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Old 06-10-2010, 07:39 PM   #11 (permalink)
DrunkInsomniac
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DREAM 15 poster:


KTaro Nakamura held his open training session :



Quote:
SRC Welterweight GP Series 2010 participant KTaro Nakamura held his open training session on the 7th at JB Sports with Trainer Yamada. KTaro has trained his stand-up with Yamada and his Team Kurofune (Black Ships) (Kawajiri, Takaya, etc.) twice a week starting this year. KTaro sparred in front of the press with DREAM’s Tatsuya Kawajiri who happened to be present at the time of the training session.

Regarding his stand-up, KTaro thinks he has made progress all-around. More specifically, he has focused on improving his balance when punching (since that part of his game has been lacking up until now).

He has also visited Nihon University Wrestling with Mitsuhiro Ishida to train with the students there to improve his Wrestling. He has trained MMA with UFC’s Yushin Okami as well.

He thinks he can win the upcoming fight wherever it goes but if he gets a submission he’ll do it by taking his opponents back and choking him out. He also said to look foward to the point in time when he takes his opponents back, maybe hinting at something new he’s come up with (he is one of the best Japanese grapplers after all).
- FROM n.o.b

Glaube Feitosa Quietly Eases into Retirement:
http://www.headkicklegend.com/2010/6...tly-eases-into

Quote:
There was no giant announcement, no press conference, no in-ring salute, but it looks like the career of Glaube Feitosa has come to an end. Various sources have indicated that Feitosa has stepped into the ring for the last time, and will no longer compete.

The longtime veteran made his K-1 debut back in 1999. Already highly respected for his Kyokushin karate background, Feitosa was immediately thrown into deep waters, facing names like Mike Bernardo and fellow Kyokushin expert Andy Hug in his first fights. From the start of his K-1 career, Feitosa consistently fought top names (including a younger Alistair Overeem, who Feitosa knocked out in one round), often struggling to put together a winning record. It wasn't until 2005 that he got his K-1 career firmly on track.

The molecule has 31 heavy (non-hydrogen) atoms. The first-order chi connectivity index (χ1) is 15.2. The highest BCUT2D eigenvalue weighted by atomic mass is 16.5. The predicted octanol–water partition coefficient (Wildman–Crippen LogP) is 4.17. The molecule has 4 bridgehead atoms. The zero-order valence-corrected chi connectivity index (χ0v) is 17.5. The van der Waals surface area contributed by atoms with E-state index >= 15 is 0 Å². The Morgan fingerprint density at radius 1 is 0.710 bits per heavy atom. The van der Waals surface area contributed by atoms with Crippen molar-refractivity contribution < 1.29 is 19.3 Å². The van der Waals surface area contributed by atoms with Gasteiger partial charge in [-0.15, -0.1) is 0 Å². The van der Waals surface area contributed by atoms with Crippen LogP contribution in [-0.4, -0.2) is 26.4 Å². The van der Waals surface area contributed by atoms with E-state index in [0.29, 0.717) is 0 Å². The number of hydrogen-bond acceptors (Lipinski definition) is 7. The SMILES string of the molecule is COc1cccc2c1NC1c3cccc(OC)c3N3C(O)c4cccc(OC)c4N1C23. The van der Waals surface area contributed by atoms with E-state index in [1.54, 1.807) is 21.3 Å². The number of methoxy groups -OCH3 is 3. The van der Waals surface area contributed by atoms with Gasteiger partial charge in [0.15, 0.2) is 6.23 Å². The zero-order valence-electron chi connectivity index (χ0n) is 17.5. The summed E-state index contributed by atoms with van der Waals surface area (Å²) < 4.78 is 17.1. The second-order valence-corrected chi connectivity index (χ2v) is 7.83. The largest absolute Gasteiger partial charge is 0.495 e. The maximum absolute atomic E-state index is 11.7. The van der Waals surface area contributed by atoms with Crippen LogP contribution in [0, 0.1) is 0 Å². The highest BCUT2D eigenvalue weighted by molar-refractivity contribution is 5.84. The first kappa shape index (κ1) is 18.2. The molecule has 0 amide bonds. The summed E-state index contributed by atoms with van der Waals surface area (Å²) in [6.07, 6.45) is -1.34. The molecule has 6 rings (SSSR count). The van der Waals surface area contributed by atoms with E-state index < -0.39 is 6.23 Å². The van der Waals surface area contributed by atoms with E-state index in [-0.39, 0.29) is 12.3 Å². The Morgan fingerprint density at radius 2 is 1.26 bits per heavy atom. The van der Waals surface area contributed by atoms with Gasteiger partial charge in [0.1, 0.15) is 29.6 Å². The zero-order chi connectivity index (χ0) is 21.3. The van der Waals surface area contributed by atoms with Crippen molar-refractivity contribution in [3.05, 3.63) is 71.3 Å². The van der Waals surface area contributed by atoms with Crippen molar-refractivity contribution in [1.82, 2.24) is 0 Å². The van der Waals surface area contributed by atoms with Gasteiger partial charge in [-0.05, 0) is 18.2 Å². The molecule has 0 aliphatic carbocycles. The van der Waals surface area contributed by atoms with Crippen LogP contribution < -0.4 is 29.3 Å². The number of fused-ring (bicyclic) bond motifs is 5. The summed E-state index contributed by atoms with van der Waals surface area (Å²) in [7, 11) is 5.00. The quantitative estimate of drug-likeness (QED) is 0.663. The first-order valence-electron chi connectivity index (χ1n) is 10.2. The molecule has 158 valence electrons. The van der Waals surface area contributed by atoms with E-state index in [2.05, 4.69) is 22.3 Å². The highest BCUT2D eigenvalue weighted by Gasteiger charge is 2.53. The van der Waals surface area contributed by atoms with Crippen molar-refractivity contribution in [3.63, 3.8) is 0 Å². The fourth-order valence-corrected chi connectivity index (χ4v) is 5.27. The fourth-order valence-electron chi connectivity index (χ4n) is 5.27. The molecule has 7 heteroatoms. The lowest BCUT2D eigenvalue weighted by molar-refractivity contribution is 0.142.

The Brazilian fighter started that year strong with a win over future UFC fighter Cheick Kongo. From there, he entered the K-1 Las Vegas Grand Prix, defeating Dewey Cooper, Carter Williams, and Gary Goodridge to win the title and earn himself a shot at the Grand Prix Finals. In the Final 16, he had the unenviable task of facing Semmy Schilt, and although Glaube lost, he impressed officials enough to earn himself a reserve fight at the Finals. When Glaube won that reserve fight, and Peter Aerts went down to injury, Feitosa stepped up, making the most of his opportunity and getting all the way to the final fight where he was once again defeated by Schilt. Even in defeat, Glaube again impressed, staggering Schilt at one point with his trademark Brazilian kick. Feitosa had another strong showing in 2006, making it to the GP semi-finals before losing to Peter Aerts. In recent years, he has slowed a bit, taking fewer fights, and losing 3 of his last 4, including a pair of tough loses in 2008 to Badr Hari and Errol Zimmerman.

Renowned for that unique Brazilian hook kick, Feitosa has won himself many fans over the years with his knockout power. In 2009, despite having virtually no promotional push behind him, fans voted Glaube into the Final 16 for what appears to have been his final fight, a rematch against Errol Zimmerman that Glaube lost by close split decision.

Since that loss, Feitosa has been focused on his work as a trainer. His last trainee: Shogun Rua, who worked with Glaube in preparation for his fights with Lyoto Machida. Obviously, that turned out quite well. Given Shogun's success, hopefully more fighters will turn to Glaube for guidance in the future.

Never a loud, boisterous "new generation" kind of star, it's fitting that Glaube Feitosa's retirement would come in such a low key manner. And while it's unfortunate he may never compete again, let's hope we get to see him in the corner for many years to come.
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